BREASTFEEDING RATES AROUND THE WORLD Breastfeeding is seen differently not just on a personal level from one person to another, but from one community to another and even from one country to another. One of the common factors in all countries views on breastfeeding is the amount of education and marketing. The ones that promote breastfeeding realize not just the financial strain formula will cause a family, but more importantly the health gain both mother and baby will benefit from. Below is a list of the top 10 countries with the highest breastfeeding rates along with some information on a few of them. 10. Madagascar 48%: Being that it is such a poor nation, its mothers cannot afford to pay for formula and are thus blessed with enriching their baby’s life with breast milk 9. Bolivia 50%: Very similar to Madagascar with it’s high poverty rate 8. Egypt and Iran 56%: In Iran, a national breastfeeding plan was implemented, a plan which included the training of those who aid in breastfeeding, such as nurses, midwives, and doctors; setting up baby-friendly hospitals; enhancing maternity leave policies for working mothers; and developing community outreach programs in support of breastfeeding mothers 7. Uganda 57%: 6. Eritria 59%: 5. Peru 71%: In the 80’s Peru was the leading in breastfeeding rates. It has had a small decline, however still very strong in numbers 4. Malawi 72%: Malawi, a sub-Saharan country in Africa, is one of the areas with the most widespread cases of AIDS/HIV. This disease has been a challenge in promoting a breastfeeding rate of 100% among mothers. Fortunately, studies have shown that an HIV-infected mother who breastfeeds carries only a 4% chance of transmitting the disease to her baby. Interestingly, the baby has more chances of acquiring HIV when drinking formula milk because of unsafe handling and preparation of the milk, water, and bottles. So with these statistics, women tend to prefer breastfeeding exclusively. 3….
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World Breastfeeding Week: New Breastfeeding Bill in Israeli Parliament



THE OWWIES OF BREASTFEEDING Carpel tunnel (wrist pain), back pain, arms hurting. Why wasn’t I told about these things! Well not every mother experiences them. Most of the owwies we feel in our body come from poor habits. Carpel tunnel: This happens mostly when we are cross cradle holding our baby’s. This means holding your baby with the opposite hand and opposite breast. For example holding your baby with your left hand and feeding from your right breast. Click here for a picture of a cross cradle. Most mothers find it helpful to begin with cross cradle then transfer the baby to a cradle hold. See here for the cradle hold. The cradle hold places less pressure on our wrists as our forearms are supporting the baby instead of the wrist. If you find it more comfortable to cross cradle, then you can use your legs to support your baby. I don’t suggest a pillow for a couple of reasons. 1. It places your breasts in an unnatural position. Especially when your baby is a newborn, you need to learn to position properly. Eventually you will leave the house and will not take your pillow. You will need to know how to hold the baby free of any apparatuses. 2. You take your legs everywhere you go . This leads into the next problem of back pain. Often as mothers we gradually start to lean over our baby’s as they get heavier. Problem is it creates back pain along the way. Shoulders back and back straight is the best way to keep your back strong. Again, add your legs as support. You should always bring the baby to you rather than you to the baby. Another great solution is to do lay down while breastfeeding your baby. It’s not always the ideal situation, but when possible it’s suggested. This way there is no strain on your back, or your wrists. Being diligent in the beginning will really help you to set things off on the right track. If you really focus and try to maintain the best posture and wrist position, then you will be able to resort back to it…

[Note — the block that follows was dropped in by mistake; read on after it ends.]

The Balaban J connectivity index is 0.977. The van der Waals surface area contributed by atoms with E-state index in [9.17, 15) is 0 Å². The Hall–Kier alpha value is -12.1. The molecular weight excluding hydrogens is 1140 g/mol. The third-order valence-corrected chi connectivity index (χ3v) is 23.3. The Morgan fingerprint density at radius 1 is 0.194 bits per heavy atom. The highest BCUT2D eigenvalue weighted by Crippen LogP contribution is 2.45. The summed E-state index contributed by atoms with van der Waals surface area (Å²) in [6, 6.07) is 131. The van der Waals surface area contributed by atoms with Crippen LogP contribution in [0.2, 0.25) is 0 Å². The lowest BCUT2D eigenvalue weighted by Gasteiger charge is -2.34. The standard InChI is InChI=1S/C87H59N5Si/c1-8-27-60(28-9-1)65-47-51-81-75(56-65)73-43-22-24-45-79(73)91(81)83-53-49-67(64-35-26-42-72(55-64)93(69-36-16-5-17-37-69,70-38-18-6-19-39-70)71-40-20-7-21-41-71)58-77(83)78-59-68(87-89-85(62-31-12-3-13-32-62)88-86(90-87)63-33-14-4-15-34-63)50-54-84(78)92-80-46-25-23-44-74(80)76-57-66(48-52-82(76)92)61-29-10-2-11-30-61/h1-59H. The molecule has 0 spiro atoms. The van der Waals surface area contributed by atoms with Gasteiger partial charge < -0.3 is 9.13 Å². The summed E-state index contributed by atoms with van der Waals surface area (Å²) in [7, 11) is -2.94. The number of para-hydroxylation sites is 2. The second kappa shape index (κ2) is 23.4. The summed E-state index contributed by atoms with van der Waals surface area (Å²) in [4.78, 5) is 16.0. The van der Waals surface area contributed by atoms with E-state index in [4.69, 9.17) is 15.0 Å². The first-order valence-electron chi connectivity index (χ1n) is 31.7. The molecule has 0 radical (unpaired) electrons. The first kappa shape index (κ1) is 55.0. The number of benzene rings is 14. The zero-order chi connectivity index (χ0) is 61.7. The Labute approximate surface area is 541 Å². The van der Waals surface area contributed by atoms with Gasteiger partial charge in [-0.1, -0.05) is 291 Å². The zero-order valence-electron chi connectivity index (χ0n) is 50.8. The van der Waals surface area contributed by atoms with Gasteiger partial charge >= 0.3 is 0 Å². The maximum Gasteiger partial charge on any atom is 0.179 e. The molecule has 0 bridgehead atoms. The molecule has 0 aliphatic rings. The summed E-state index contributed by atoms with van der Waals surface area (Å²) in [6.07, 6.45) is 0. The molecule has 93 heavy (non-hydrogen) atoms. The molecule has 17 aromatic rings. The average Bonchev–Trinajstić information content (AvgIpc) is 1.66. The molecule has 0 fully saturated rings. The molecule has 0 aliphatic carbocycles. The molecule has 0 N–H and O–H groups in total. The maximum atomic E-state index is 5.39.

My prenatal breastfeeding workshop is no

My prenatal breastfeeding workshop is now being offered at a reduced price of 150NIS. If you can find 5 friends, you will be free.